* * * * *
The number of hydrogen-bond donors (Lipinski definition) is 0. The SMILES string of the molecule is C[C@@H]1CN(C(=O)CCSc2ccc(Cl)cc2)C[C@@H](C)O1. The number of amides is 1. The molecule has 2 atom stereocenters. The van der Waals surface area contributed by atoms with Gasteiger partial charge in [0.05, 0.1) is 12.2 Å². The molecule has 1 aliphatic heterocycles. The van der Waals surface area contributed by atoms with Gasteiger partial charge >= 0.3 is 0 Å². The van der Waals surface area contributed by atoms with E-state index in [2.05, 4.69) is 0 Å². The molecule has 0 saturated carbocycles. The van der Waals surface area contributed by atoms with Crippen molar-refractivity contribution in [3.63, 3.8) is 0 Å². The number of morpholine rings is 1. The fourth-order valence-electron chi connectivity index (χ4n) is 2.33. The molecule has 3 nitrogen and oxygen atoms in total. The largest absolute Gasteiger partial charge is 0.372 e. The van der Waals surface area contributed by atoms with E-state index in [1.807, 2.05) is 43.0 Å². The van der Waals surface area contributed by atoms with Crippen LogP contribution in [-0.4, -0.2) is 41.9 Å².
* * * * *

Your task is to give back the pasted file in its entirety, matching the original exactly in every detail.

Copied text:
The number of hydrogen-bond donors (Lipinski definition) is 0. The SMILES string of the molecule is C[C@@H]1CN(C(=O)CCSc2ccc(Cl)cc2)C[C@@H](C)O1. The number of amides is 1. The molecule has 2 atom stereocenters. The van der Waals surface area contributed by atoms with Gasteiger partial charge in [0.05, 0.1) is 12.2 Å². The molecule has 1 aliphatic heterocycles. The van der Waals surface area contributed by atoms with Gasteiger partial charge >= 0.3 is 0 Å². The van der Waals surface area contributed by atoms with E-state index in [2.05, 4.69) is 0 Å². The molecule has 0 saturated carbocycles. The van der Waals surface area contributed by atoms with Crippen molar-refractivity contribution in [3.63, 3.8) is 0 Å². The number of morpholine rings is 1. The fourth-order valence-electron chi connectivity index (χ4n) is 2.33. The molecule has 3 nitrogen and oxygen atoms in total. The largest absolute Gasteiger partial charge is 0.372 e. The van der Waals surface area contributed by atoms with E-state index in [1.807, 2.05) is 43.0 Å². The van der Waals surface area contributed by atoms with Crippen LogP contribution in [-0.4, -0.2) is 41.9 Å².